LTD claimants and players have long argued that a one-time examination by a “neutral” or “independent” physician who does not know the individual’s vocational or medical history, cannot accurately assess the extent of disability.  Because these physicians so often find in favor of the Plan or LTD carrier and are hired and paid by the Plan for their services, there is an on-going argument that these physicians operate under a conflict of interest. Dimry v. Bert Bell/Pete Rozelle NFL Player Ret. Plan, 16-CV-01413-JD, 2016 WL 7971198, at *1 (N.D. Cal. June 14, 2016). Mr. Dimry sustained cervical injuries while playing and required several surgeries. After receiving Line of Duty benefits, he applied for T&P benefits, however the “neutral physician” determined he could work at a sedentary occupation. In one of his claims, later dismissed by the court, Mr. Dimry alleged that the physicians were used by the Plan to deny benefits to former players nationwide.

Even when a physician hired by the Plan finds that a player is disabled, the Plan will often not abide by that decision. Stewart v. Bert Bell/Pete Rozelle NFL Player Ret. Plan, CIV. WDQ-09-2612, 2012 WL 122362, at *1 (D. Md. Jan. 12, 2012). The Plan informed Mr. Stewart that he was “required to be evaluated by a neutral physician.” Dr. Robert Meek examined Stewart and concluded that Stewart was “genuinely disabled.” The Plan then hired another physician to do a medical file review. The second physician found that Mr. Stewart was not disabled. Due to the conflicting opinions, the Plan’s Medical Director offered his opinion that Mr. Stewart was not disabled and the Plan denied Mr. Stewart’s appeal. The court denied both motions for summary judgment stating that the Board’s decision was not the product of a “deliberate, principled reasoning process” and that Stewart’s evidence was not “so overwhelming that he [was] entitled to judgment as a matter of law.”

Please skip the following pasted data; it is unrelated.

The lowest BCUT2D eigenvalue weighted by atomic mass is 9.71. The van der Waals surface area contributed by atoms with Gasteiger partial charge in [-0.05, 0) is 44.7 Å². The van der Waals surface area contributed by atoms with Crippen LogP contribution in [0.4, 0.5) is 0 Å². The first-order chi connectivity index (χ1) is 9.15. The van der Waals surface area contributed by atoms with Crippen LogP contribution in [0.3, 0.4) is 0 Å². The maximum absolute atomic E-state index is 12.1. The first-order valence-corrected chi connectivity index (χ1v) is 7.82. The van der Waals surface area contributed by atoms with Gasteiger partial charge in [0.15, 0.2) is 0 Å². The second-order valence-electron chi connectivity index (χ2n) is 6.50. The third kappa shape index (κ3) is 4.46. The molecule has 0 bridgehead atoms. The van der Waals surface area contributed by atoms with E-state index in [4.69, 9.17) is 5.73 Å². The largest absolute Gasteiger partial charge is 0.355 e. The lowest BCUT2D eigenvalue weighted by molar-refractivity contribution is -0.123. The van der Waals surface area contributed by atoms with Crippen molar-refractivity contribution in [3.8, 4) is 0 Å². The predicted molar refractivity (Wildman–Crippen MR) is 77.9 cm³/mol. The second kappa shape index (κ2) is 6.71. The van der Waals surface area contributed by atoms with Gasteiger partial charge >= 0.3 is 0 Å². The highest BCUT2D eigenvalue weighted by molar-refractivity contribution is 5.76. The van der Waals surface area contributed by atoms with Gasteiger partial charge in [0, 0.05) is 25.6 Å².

A consistent argument regarding the treating physician’s opinion is that the Plan ignored important evidence in favor of the player and therefore did not make a reasonable decision. “However, while administrators do not bear the ‘discrete burden of explanation when they credit reliable evidence that conflicts‘ with a claimant’s evidence, they cannot ‘arbitrarily refuse to credit a claimant’s reliable evidence, including the opinions of a treating physician.‘” Solomon v. Bert Bell/Pete Rozelle NFL Player Ret. Plan, CV MJG-14-3570, 2016 WL 852732, at *7 (D. Md. Mar. 4, 2016). (quoting Black & Decker Disability Plan v. Nord, 538 U.S. 822, 834 (2003). In this case, the court found that Mr. Solomon presented unopposed substantial evidence, including a social security disability award, that he was T&P disabled prior to 2010, and this onset date of disability was determinative of a higher level of benefits-“before 15 years after last Credited Season.” The social security award helped to determine only the onset date of disability: Mr. Solomon’s injuries were already established as “football related.”